Reducing reliance on big natural gas storage facilities like Aliso Canyon – and on huge bulk supplies of natural gas in general – requires smarter solutions for reliably managing the swings that come with renewables. In November, our colleague Gavin Purchas wrote about time-of-use pricing, and linking the California wholesale electric market to its neighbors to the north as ways to enhance stability. Similarly, Larissa Koehler wrote about growing availability of utility-scale battery storage in the California energy system.

While new technologies and smarter rate structures for customers can deliver big returns, fundamental change materializes when energy markets where the big bets get made are actually transformed. Fostering real competition between natural gas and emerging clean energy resources here would allow battery storage, demand response and other technologies and energy management solutions to play on equal footing, spur innovation and capital investment, and take a bigger share of the market now wholly owned by storage and combustion of natural gas.

First and foremost, the job of creating open, competitive markets falls to the state and local regulators who decide the rules of the game. Entities like the Cal-ISO that develop rules for “fast-ramping” resources to support renewable integration; and the Los Angeles Department of Water and Power that develops long term Integrated Resources Plans. The Federal Energy Regulatory Commission, which oversees wholesale gas and electric markets, also has a role to play, as described recently by EDF’s Jonathan Peress.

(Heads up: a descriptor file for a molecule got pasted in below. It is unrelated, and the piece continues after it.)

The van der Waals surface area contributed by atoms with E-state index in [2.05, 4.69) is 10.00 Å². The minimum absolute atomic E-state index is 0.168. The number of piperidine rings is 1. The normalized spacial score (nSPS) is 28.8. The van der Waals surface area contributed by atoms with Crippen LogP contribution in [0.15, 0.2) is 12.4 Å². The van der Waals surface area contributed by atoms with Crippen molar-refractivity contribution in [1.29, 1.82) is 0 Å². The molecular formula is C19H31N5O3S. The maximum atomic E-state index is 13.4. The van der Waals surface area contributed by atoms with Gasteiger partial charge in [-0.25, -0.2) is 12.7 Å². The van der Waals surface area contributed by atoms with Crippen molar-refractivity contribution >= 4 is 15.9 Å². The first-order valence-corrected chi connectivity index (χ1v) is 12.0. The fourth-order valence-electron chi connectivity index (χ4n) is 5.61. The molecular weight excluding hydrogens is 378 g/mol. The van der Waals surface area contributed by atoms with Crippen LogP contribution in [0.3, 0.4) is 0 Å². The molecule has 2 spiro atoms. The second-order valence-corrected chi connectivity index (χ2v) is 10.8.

Smarter, More Efficient Markets

Creating accurate and efficient price signals for the services that gas provides in both the gas and electric markets can determine the optimal mix of resources, while better meeting the goal of reducing dangerous climate and air pollution, and the risk of another Aliso Canyon disaster.

How California handles this challenge will have broad implications for other states as rapid renewable energy growth continues. Standards that allow more kinds of companies to get paid for providing services that keep the electric grid stable and balanced are a huge opportunity. Reducing the need for gas combustion and gas storage by allowing new alternatives to compete is part of the solution. In a future blog post, we will provide additional specifics on how such competition can be fostered.

Image Source: Flickr user Travis

This entry was posted in Aliso Canyon, California, General, Methane, Natural Gas. Bookmark the permalink. Both comments and trackbacks are currently closed.

2 Comments

  1. Gregory Wright
    Posted February 22, 2016 at 7:42 pm | Permalink

    I hope the Aliso Canyon natural gas well blowout in Porter Ranch, California will become the linchpin of a new movement to rapidly phase out the routine but very destructive flaring of methane/natural gas.

    Flaring has concerned me since I was a teenager half a century ago, when it seemed to be about the heedless waste of a useful but limited resource (gas) in the race to grab another similar resource (oil) – and that now is about heedless and unnecessary GHG pollution and the destruction of climate stability and the global biosphere that depends on it.

    I’ve just come upon the hashtag #endroutineflaring. Perhaps EDF and the Porter Ranch activists (along with 350.org, Sierra Club, Union of Concerned Scientists, etc.) can help popularize this meme.

    Fyi, a Google Images search on “end routine flaring”:

    http://www.google.com/search?hl=en&site=imghp&tbm=isch&source=hp&biw=1000&bih=522&q=end+routine+flaring&oq=end+routine+flaring&gs_l=img.3…4122.9230.0.10068.19.14.0.5.0.0.179.1290.7j5.12.0….0…1ac.1.64.img..2.11.1196.ABYsEN-szg0

  2. Bob Meinetz
    Posted February 26, 2016 at 11:10 pm | Permalink

    Mark and Tim, horse goes before cart. Similarly, your comment

    "Ironically, one reason for dependence on this fossil fuel is California’s energy boom."

    is more aptly phrased

    "Ironically, one reason for California's renewable energy boom is dependence on this fossil fuel."

    The comment reminded me of a personal experience I had recently, when a man enthusiastically offered to sell me the Brooklyn Bridge for the price of my meager life savings. Ironically, the bridge is worth far more than that!

    That EDF now seems to be putting the pieces together is a small favor for which I should be thanking Heaven. But you folks have some catching up to do.